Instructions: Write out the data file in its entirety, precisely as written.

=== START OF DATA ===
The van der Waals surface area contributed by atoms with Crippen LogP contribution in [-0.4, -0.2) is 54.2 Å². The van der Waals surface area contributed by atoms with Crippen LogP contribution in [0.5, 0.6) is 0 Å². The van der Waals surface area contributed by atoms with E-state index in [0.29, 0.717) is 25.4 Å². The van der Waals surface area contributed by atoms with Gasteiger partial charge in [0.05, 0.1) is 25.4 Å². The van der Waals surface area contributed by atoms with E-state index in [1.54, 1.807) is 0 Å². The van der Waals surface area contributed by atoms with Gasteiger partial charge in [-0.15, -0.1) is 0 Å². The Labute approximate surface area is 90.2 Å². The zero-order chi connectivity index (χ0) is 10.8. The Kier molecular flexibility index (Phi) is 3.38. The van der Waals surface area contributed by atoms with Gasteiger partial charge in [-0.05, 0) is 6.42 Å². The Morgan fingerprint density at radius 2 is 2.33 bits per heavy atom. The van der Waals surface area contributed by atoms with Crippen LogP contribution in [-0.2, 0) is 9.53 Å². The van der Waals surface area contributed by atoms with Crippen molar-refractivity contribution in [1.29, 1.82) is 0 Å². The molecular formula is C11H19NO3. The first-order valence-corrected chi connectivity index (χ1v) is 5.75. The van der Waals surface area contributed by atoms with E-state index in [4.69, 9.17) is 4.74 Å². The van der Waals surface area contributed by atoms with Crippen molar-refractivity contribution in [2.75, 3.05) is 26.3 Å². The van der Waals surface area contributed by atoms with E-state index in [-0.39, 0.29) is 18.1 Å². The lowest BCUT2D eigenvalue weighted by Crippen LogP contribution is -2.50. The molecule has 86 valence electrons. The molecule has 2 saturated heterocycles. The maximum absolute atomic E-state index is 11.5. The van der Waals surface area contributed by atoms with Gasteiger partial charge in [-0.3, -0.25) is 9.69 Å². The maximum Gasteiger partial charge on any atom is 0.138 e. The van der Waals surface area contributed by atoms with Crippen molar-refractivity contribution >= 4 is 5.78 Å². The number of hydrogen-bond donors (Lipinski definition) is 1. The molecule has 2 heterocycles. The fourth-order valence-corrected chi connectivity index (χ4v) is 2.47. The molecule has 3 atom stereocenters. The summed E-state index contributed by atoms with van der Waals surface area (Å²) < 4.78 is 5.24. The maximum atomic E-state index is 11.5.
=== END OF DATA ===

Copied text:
The van der Waals surface area contributed by atoms with Crippen LogP contribution in [-0.4, -0.2) is 54.2 Å². The van der Waals surface area contributed by atoms with Crippen LogP contribution in [0.5, 0.6) is 0 Å². The van der Waals surface area contributed by atoms with E-state index in [0.29, 0.717) is 25.4 Å². The van der Waals surface area contributed by atoms with Gasteiger partial charge in [0.05, 0.1) is 25.4 Å². The van der Waals surface area contributed by atoms with E-state index in [1.54, 1.807) is 0 Å². The van der Waals surface area contributed by atoms with Gasteiger partial charge in [-0.15, -0.1) is 0 Å². The Labute approximate surface area is 90.2 Å². The zero-order chi connectivity index (χ0) is 10.8. The Kier molecular flexibility index (Phi) is 3.38. The van der Waals surface area contributed by atoms with Gasteiger partial charge in [-0.05, 0) is 6.42 Å². The Morgan fingerprint density at radius 2 is 2.33 bits per heavy atom. The van der Waals surface area contributed by atoms with Crippen LogP contribution in [-0.2, 0) is 9.53 Å². The van der Waals surface area contributed by atoms with Crippen molar-refractivity contribution in [1.29, 1.82) is 0 Å². The molecular formula is C11H19NO3. The first-order valence-corrected chi connectivity index (χ1v) is 5.75. The van der Waals surface area contributed by atoms with E-state index in [4.69, 9.17) is 4.74 Å². The van der Waals surface area contributed by atoms with Crippen molar-refractivity contribution in [2.75, 3.05) is 26.3 Å². The van der Waals surface area contributed by atoms with E-state index in [-0.39, 0.29) is 18.1 Å². The lowest BCUT2D eigenvalue weighted by Crippen LogP contribution is -2.50. The molecule has 86 valence electrons. The molecule has 2 saturated heterocycles. The maximum absolute atomic E-state index is 11.5. The van der Waals surface area contributed by atoms with Gasteiger partial charge in [-0.3, -0.25) is 9.69 Å². The maximum Gasteiger partial charge on any atom is 0.138 e. The van der Waals surface area contributed by atoms with Crippen molar-refractivity contribution >= 4 is 5.78 Å². The number of hydrogen-bond donors (Lipinski definition) is 1. The molecule has 2 heterocycles. The fourth-order valence-corrected chi connectivity index (χ4v) is 2.47. The molecule has 3 atom stereocenters. The summed E-state index contributed by atoms with van der Waals surface area (Å²) < 4.78 is 5.24. The maximum atomic E-state index is 11.5.